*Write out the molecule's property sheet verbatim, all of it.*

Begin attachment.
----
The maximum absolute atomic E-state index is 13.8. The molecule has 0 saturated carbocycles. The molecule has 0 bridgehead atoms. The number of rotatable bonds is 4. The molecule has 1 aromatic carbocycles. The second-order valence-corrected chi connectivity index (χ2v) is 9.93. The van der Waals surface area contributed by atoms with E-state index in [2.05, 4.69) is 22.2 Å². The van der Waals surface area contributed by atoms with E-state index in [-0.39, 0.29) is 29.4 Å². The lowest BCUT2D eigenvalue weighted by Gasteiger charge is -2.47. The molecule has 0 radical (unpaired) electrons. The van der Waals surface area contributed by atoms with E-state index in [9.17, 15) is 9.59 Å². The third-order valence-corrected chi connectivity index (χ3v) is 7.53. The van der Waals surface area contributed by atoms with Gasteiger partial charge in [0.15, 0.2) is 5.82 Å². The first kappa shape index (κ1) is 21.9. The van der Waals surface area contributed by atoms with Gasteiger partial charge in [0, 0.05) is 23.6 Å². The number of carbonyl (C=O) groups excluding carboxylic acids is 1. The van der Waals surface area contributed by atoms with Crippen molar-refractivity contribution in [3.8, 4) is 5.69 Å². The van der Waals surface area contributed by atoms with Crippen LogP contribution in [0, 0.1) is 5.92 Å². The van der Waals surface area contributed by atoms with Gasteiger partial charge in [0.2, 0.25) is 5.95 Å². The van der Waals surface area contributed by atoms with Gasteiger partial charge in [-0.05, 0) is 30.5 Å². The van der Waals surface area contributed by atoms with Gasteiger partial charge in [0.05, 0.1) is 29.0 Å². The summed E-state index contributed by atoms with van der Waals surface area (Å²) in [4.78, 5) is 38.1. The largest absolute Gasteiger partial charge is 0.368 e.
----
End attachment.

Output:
The maximum absolute atomic E-state index is 13.8. The molecule has 0 saturated carbocycles. The molecule has 0 bridgehead atoms. The number of rotatable bonds is 4. The molecule has 1 aromatic carbocycles. The second-order valence-corrected chi connectivity index (χ2v) is 9.93. The van der Waals surface area contributed by atoms with E-state index in [2.05, 4.69) is 22.2 Å². The van der Waals surface area contributed by atoms with E-state index in [-0.39, 0.29) is 29.4 Å². The lowest BCUT2D eigenvalue weighted by Gasteiger charge is -2.47. The molecule has 0 radical (unpaired) electrons. The van der Waals surface area contributed by atoms with E-state index in [9.17, 15) is 9.59 Å². The third-order valence-corrected chi connectivity index (χ3v) is 7.53. The van der Waals surface area contributed by atoms with Gasteiger partial charge in [0.15, 0.2) is 5.82 Å². The first kappa shape index (κ1) is 21.9. The van der Waals surface area contributed by atoms with Gasteiger partial charge in [0, 0.05) is 23.6 Å². The number of carbonyl (C=O) groups excluding carboxylic acids is 1. The van der Waals surface area contributed by atoms with Crippen molar-refractivity contribution in [3.8, 4) is 5.69 Å². The van der Waals surface area contributed by atoms with Crippen LogP contribution in [0, 0.1) is 5.92 Å². The van der Waals surface area contributed by atoms with Gasteiger partial charge in [0.2, 0.25) is 5.95 Å². The van der Waals surface area contributed by atoms with Gasteiger partial charge in [-0.05, 0) is 30.5 Å². The van der Waals surface area contributed by atoms with Gasteiger partial charge in [0.05, 0.1) is 29.0 Å². The summed E-state index contributed by atoms with van der Waals surface area (Å²) in [4.78, 5) is 38.1. The largest absolute Gasteiger partial charge is 0.368 e.